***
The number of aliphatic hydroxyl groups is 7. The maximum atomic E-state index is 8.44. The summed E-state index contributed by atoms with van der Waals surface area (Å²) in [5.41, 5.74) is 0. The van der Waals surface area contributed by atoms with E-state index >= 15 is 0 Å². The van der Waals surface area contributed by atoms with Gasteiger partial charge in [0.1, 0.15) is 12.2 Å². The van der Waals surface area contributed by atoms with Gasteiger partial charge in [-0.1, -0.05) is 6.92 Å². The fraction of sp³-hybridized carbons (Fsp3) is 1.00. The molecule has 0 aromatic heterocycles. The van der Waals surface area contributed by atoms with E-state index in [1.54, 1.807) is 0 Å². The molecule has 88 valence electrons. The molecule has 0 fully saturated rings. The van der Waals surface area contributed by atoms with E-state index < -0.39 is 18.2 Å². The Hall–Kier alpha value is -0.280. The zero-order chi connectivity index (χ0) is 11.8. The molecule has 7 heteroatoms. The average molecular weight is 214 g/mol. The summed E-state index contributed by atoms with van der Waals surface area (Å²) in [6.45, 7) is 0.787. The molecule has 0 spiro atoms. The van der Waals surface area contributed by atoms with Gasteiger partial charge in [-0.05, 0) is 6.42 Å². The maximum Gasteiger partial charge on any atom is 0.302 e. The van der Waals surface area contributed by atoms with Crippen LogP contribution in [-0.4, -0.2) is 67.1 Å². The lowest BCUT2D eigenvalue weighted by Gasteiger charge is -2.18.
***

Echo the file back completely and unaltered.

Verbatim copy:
The number of aliphatic hydroxyl groups is 7. The maximum atomic E-state index is 8.44. The summed E-state index contributed by atoms with van der Waals surface area (Å²) in [5.41, 5.74) is 0. The van der Waals surface area contributed by atoms with E-state index >= 15 is 0 Å². The van der Waals surface area contributed by atoms with Gasteiger partial charge in [0.1, 0.15) is 12.2 Å². The van der Waals surface area contributed by atoms with Gasteiger partial charge in [-0.1, -0.05) is 6.92 Å². The fraction of sp³-hybridized carbons (Fsp3) is 1.00. The molecule has 0 aromatic heterocycles. The van der Waals surface area contributed by atoms with E-state index in [1.54, 1.807) is 0 Å². The molecule has 88 valence electrons. The molecule has 0 fully saturated rings. The van der Waals surface area contributed by atoms with E-state index < -0.39 is 18.2 Å². The Hall–Kier alpha value is -0.280. The zero-order chi connectivity index (χ0) is 11.8. The molecule has 7 heteroatoms. The average molecular weight is 214 g/mol. The summed E-state index contributed by atoms with van der Waals surface area (Å²) in [6.45, 7) is 0.787. The molecule has 0 spiro atoms. The van der Waals surface area contributed by atoms with Gasteiger partial charge in [-0.05, 0) is 6.42 Å². The maximum Gasteiger partial charge on any atom is 0.302 e. The van der Waals surface area contributed by atoms with Crippen LogP contribution in [-0.4, -0.2) is 67.1 Å². The lowest BCUT2D eigenvalue weighted by Gasteiger charge is -2.18.